American vermillion, or, as it is commonly known by most painters, scarlet lead chromate, has also been placed on the market under names or brands such as Chinese red, Persian red, Imperial Scarlet and others. It is a basic lead chromate, a pigment of great hiding power and fair permanency of color, although turning brownish on long exposure. As it does not blacken like quicksilver vermilion or fade to a pinkish white, like eosine vermillions, the Pennsylvania Railroad Company used it for over twenty-five years on their cabin cars, or cabooses, changing only recently, of which we shall speak shortly. Other systems used mixtures of this chrome red and Venetian red for their cabooses, while twenty years or more ago some implement and wagon manufacturers in the West used great quantities of it until the desire of purchasers for more brilliant reds induced them to change. It is generally made in two, but sometimes in three shades - extra light, light and dark. The writer has found some brands on the market ground in oil that were extra rich, but on examination showed that the extra brilliancy was due to the addition of a small percentage of eosine. To grind the light shade of this red in oil requires eighty-five pounds of pigment and fifteen pounds of oil for one hundred pounds of paste, and the oil should be of good body and fire boiled, otherwise it will settle quickly and is apt to cake on settling. It is best ground in iron mills of a size consistent with the amount of the batch or on roller mills, and care should be taken to prevent too much friction and heat on grinding because its color is easily damaged, producing a dull orange color. The Pennsylvania Railroad Company, who have used very large quantities, purchasing this color in the dry powder form, have lately issued preliminary specifications for cabin car red that call for toluidine red ground in oil paste form at the rate of 42 per cent by weight of pigment and 58 per cent by weight of well-settled pure linseed oil, the manufacturer who proposes to bid on the requisitions for this color to submit first a sample of the dry color for approval by their laboratory. The color is to be as non-bleeding as possible; in fact, should not bleed at all, which, however, will be found a very difficult matter to be complied with. When speaking of a pigment as bleeding it may imply that it does give up a portion of its coloring principle, as the case may be, in water or in oil or varnish, but in the case just quoted it is expected that when this red is fixed upon a surface as a paint it shall not give up part of its color to lettering or stenciling in white, as is the case with all paranitraniline reds, which color the vehicle they are ground in, and unless an isolating coat of varnish is applied over the fixed color the red will invariably strike into the white to a greater or lesser extent. This feature is not so prominent in most of the toluidine reds; in fact, there are some specimens that the writer has tested out in which bleeding is scarcely perceptible, yet it seems to be utterly impossible to find any that do not show a slight trace of the bleeding. A quick and reasonably certain test is to weigh out on a medicinal prescription scale similar portions, say five or ten troy grains of each specimen sample to be tested, and rub up on a marble slab or a slab of clean glass each of these with a similar number of drops of oil, using a clean spatula for each rub-out, which should be as liquid as a ready-for-use paint, and put a few drops of each rub-out on a piece of clean white blotting paper, when the bleeding will show itself as a yellow or brown ring about the circle of red. To accelerate the test hold the blotting paper over a flame, but not close enough to scorch the paper. Of course each of the samples on the blotter must be given as nearly as possible similar degrees of heat.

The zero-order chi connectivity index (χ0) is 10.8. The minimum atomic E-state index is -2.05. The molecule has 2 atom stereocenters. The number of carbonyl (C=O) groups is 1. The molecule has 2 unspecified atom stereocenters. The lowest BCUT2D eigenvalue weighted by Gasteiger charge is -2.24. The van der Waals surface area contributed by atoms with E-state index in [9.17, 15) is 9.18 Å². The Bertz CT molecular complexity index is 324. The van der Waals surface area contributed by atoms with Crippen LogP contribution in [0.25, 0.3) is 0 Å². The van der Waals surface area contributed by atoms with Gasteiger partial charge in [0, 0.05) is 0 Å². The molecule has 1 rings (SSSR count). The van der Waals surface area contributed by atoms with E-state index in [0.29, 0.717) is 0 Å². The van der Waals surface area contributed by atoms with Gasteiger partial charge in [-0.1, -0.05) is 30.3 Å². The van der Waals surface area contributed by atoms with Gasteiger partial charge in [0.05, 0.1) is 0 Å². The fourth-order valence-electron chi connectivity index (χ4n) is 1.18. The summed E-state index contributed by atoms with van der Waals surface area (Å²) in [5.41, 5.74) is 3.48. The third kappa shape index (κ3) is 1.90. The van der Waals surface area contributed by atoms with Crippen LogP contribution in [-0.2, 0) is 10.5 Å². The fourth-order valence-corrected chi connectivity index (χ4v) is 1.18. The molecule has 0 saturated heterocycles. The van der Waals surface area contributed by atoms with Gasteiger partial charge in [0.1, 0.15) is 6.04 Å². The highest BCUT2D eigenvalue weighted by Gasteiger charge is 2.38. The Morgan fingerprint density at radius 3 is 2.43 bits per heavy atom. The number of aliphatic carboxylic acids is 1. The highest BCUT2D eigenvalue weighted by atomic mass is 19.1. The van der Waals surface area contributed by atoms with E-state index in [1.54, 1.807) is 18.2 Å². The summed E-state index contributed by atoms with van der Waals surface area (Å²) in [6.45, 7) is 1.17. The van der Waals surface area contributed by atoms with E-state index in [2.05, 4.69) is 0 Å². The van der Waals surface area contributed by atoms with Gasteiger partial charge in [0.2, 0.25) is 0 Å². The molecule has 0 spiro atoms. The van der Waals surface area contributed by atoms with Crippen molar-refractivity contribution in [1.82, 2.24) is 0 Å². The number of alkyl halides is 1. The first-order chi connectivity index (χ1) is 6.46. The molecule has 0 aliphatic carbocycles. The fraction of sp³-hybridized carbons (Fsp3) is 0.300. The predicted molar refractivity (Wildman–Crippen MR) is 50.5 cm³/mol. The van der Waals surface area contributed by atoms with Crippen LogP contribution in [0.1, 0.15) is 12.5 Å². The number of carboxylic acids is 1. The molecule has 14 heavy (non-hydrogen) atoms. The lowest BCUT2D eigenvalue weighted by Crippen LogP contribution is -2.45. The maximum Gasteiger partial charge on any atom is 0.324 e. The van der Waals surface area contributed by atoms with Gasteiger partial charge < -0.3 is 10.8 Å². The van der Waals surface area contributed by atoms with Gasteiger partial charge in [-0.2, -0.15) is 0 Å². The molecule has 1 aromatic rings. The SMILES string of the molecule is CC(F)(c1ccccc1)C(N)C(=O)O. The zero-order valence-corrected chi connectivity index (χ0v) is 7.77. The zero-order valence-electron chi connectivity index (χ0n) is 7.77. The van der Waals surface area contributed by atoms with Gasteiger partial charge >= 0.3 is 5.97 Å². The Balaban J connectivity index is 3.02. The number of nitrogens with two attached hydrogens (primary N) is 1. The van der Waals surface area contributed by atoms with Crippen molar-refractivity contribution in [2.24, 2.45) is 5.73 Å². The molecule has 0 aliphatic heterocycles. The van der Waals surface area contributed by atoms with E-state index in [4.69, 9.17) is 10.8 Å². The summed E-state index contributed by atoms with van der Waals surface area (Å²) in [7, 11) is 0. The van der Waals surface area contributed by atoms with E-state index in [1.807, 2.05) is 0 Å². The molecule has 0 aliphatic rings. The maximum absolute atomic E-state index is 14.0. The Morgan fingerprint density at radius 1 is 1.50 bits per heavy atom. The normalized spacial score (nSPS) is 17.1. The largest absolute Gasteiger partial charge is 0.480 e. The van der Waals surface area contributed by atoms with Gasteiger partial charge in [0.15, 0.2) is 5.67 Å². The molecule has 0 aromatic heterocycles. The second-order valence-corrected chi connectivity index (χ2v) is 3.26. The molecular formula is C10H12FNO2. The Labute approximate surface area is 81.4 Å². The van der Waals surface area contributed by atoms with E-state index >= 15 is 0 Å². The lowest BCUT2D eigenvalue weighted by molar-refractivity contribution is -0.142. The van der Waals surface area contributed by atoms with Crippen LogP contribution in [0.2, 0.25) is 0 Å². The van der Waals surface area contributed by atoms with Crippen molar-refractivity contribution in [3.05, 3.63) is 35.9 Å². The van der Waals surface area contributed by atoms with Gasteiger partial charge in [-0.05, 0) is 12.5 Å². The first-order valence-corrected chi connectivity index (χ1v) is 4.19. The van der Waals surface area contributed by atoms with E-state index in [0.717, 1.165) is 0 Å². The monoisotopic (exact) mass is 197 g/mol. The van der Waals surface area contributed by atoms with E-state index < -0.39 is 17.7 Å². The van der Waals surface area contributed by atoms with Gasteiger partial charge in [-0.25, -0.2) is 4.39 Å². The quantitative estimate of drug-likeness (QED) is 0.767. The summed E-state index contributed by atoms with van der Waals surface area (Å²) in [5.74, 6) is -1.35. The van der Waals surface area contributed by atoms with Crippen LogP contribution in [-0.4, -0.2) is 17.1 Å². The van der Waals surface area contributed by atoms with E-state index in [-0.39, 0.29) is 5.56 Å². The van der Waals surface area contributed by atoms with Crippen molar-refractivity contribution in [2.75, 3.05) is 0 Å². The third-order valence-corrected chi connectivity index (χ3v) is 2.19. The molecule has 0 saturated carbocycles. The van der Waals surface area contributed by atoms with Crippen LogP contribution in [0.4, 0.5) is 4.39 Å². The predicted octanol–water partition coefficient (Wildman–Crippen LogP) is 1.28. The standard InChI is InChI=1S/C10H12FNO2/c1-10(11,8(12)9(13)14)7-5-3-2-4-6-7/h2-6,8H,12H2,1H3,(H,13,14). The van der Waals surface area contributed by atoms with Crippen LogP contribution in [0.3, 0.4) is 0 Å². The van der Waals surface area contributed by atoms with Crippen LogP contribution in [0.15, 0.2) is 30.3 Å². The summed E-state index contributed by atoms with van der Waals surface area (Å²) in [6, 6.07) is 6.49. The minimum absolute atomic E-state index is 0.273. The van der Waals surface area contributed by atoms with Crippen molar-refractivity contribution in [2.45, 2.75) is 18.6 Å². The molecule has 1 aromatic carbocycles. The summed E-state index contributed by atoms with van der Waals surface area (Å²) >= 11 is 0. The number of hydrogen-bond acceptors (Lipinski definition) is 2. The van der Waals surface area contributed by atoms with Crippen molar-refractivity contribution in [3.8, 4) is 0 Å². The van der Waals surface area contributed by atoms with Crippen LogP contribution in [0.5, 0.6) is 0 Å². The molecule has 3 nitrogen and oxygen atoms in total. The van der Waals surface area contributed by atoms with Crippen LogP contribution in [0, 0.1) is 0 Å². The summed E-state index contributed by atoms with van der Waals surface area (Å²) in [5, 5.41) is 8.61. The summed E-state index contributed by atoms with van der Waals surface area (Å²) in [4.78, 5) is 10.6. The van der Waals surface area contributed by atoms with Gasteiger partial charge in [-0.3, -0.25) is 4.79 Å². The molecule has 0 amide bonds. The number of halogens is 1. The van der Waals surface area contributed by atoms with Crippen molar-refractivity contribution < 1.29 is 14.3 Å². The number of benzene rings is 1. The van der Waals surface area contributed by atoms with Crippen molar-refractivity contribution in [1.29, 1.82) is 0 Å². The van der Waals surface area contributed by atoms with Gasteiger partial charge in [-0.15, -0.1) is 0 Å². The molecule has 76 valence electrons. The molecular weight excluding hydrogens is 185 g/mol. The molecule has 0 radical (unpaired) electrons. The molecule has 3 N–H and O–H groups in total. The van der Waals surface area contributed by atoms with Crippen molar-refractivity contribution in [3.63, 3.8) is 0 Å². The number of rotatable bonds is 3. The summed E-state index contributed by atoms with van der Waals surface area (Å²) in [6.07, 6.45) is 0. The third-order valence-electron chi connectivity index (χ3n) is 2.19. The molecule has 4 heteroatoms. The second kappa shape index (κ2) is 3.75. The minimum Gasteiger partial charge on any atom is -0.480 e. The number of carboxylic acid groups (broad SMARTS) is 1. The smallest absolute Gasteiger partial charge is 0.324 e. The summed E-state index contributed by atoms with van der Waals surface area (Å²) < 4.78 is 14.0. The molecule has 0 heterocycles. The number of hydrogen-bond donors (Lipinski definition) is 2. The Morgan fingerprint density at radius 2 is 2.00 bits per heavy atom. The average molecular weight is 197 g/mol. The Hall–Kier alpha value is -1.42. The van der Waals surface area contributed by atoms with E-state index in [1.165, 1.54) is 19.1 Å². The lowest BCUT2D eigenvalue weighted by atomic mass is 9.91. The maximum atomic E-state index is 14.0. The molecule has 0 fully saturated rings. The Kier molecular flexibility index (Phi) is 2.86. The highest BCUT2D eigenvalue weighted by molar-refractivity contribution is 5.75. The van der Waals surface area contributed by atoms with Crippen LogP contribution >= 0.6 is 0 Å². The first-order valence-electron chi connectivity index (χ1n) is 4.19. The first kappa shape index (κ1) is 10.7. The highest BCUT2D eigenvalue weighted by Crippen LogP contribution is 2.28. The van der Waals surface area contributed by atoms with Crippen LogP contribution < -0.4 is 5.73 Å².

Toluidine Red surpasses any of the latest developments in the line of reds produced from coal-tar derivatives in point of permanency to light and gases, and certainly even if more costly than American vermillion it makes up for such cost to a good extent in spreading power, pound for pound of paste. It is now generally known among color makers as government fast red, and is an improvement over the lithol vermilion specified by the United States Navy Department in some of their proposals, inasmuch as it is not required to use orange mineral as the base with the toluidine red.